A Difference Between Indian and American Programmers

by Krishna on October 9, 2009

There are a lot of them, but I keep coming across one all the time. Here is an example (emphasis mine):

Brad Fitzpatrick, born in 1980, started to learn programming at the age of 5. In high school he went on to create a voting booth script called FreeVote, which he says earned him as much as 27 cent per click on banner ads back then (making for 25, 27 grand per month).

I touched my first computer (for playing chess) at the age of 14. I touched my first mouse (at a science fair) at the age of 19. I wrote my first C program at the age of 21. I have done a lot of programming since then, but the 16-year difference is a huge gap.

The reason is that my family and I didn’t have the money to buy a computer, nor did the schools and under-graduate colleges I studied have them for programming purposes. So I had to wait till my graduate studies. Those institutions have the right facilities today, but back in the 1980’s and 1990’s, India was just emerging from the lost years of the License Raj. The cohort I belong to share the same experience. We probably read a lot more books than a similar American demographic, but programming, not so much. (I remember reading a book on BASIC, but no computer to type it on.)

Time equals knowledge. A vast majority of the senior Indian programmers had their first experience with software development in college. While looking at reasons for the relative low proportion of software products coming out from India, this must be kept in mind. The Indian developers did not know enough programming to start a company or write great software during the early years of their youth, which are usually the most productive.

This is rapidly changing now. With the tremendous improvement in living standards over the past two decades, millions of Indian children are being raised in families that have “the” hardware! The gap in software innovation and entrepreneurship will surely decrease as these children grow up to become software engineers.

{ 8 comments }

Ranjith K Avarachan November 11, 2009 at 11:08 pm

Times haven’t changed much .. it will take at least 10 more years to really bridge that gap between American programmers and Indian programmers. In India Might be the children from the Upper Class gets a chance to use computer early but the vast majority of the future potential programmers comes from the middle class families and lower class families and are not yet affordable to afford the idea of a Computer..

Craig McClanahan November 18, 2009 at 4:20 am

Things have changed in India … but they have also changed in the United States.

If we want to play “my computer experience was younger than your computer experience” games, I’ll submit my (now 29 year old) son to the equation. The first time that my wife and I knew he could roll over was when he was less than 1 year old, and I had brought him and my wife to a data center, where I was doing some contract work, one evening. We first knew he could roll over when we found that he had been on his back, but was suddenly on his stomach grabbing on to the cables between the disk drives and the mainframe :-).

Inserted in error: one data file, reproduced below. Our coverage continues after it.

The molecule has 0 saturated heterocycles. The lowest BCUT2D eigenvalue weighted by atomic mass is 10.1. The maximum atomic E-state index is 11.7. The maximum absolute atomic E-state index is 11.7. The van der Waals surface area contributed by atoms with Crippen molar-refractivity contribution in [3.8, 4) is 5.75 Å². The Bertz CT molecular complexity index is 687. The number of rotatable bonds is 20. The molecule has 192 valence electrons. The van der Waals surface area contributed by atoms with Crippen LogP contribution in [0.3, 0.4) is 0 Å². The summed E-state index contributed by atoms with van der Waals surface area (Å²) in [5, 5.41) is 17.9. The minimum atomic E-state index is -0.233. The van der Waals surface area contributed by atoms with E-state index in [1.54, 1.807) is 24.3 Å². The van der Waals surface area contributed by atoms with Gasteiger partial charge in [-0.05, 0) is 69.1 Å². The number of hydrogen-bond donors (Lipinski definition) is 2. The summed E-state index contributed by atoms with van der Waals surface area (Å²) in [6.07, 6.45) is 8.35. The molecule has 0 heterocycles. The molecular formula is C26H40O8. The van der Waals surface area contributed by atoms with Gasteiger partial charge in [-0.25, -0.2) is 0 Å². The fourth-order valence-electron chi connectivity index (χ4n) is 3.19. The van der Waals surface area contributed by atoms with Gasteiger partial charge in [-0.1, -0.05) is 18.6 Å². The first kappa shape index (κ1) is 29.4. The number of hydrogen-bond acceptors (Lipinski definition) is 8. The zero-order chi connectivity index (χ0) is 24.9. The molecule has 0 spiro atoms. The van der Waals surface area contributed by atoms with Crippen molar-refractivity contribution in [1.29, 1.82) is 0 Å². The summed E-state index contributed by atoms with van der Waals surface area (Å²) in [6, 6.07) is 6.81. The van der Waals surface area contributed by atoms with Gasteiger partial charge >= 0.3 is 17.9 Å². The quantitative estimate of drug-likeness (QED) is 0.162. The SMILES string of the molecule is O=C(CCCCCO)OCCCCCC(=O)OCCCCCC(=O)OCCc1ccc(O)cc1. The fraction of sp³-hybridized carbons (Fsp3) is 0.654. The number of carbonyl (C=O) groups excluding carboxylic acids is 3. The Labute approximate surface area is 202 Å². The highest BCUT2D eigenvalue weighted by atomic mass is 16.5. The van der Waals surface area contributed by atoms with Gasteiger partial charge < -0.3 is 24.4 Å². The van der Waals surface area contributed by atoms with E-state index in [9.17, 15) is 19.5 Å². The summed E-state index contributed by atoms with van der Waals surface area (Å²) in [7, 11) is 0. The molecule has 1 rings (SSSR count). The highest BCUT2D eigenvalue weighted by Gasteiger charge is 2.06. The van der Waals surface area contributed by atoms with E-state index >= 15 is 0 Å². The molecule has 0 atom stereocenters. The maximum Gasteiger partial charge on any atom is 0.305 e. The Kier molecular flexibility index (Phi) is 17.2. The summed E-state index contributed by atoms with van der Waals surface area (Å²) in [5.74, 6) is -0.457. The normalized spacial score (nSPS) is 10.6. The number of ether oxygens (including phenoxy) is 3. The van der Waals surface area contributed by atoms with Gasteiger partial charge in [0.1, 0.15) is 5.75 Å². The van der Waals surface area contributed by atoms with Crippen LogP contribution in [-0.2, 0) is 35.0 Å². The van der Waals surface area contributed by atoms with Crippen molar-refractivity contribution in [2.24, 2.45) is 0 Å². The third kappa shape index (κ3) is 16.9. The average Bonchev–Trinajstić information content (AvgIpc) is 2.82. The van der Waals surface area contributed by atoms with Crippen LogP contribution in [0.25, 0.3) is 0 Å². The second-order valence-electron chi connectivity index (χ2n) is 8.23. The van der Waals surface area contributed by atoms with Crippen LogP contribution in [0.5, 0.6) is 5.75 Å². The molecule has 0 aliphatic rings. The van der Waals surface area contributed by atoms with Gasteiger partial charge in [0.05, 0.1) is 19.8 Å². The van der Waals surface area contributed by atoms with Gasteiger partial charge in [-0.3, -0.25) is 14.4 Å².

More seriously, there has *definitely* been a positive change in the Indian IT envronment over the last few years. In addition to seeing the immense positive strides in the knowledge and skills of the Indian engineers I have worked with in our (Sun’s) Bangalore office, it also becomes clear when you compare the kinds of questions I received when presenting sessions at the Great Indian Developer Summit (GIDS) conferences in 2007 and 2009. The first time around, most of the questions were pretty basic, but this year they were detailed, in depth, and very much focused on state of the art technologies.

That is all well and good for the Indian developer community. The advances you describe are *real*. Just keep in mind that the American developer community is evolving as well — among other endeavors I am helping out my son’s startup company build out some of their baseline technology, and the level of software development knowledge and skill among teens and 20-somethings in the U.S. continues to astound me.

Indian developers can astound me too! Keep it up!

Krishna November 18, 2009 at 9:29 am

Craig, I was actually saying that there is a huge gap between the higher standards in US versus the lower standards in India, the reason being that many Indian programmers have not grown up with computers in their childhood.

I didn’t mean this post in a competitive sense. As long as both American and Indian programmers continue to improve, it is a win-win situation. Better for the world.

indian programmers March 9, 2010 at 1:00 am

Indian programmers are more efficient and less expensive, and there’s a tremendous talent pool in India. My personal experience there is no lack of good programmers in India.

devashish February 3, 2011 at 4:08 am

sd

Mike August 10, 2011 at 9:00 am

I’m 32 in the US and a programmer. I didn’t have a computer to use until I was 13. I didn’t have money for university so I never went. Please refrain from stereotypes about the United States. We are not just one type of person.

Krishna August 10, 2011 at 9:42 am

Mike, it is not really a stereotype. America is a far richer country than India. Most people can afford computers or they know someone who owns a computer. In India, even today, computers are a luxury.

On the other hand, you do have a point. Not all Americans are well to do. And higher education is also very expensive.

sathya August 23, 2011 at 10:20 am

Dear Krishna,

Still Computers are luxury here in india, to assemble a computer i need 12,000 rupees without licensed OS. For license it takes more. But number people in Software is still increasing.

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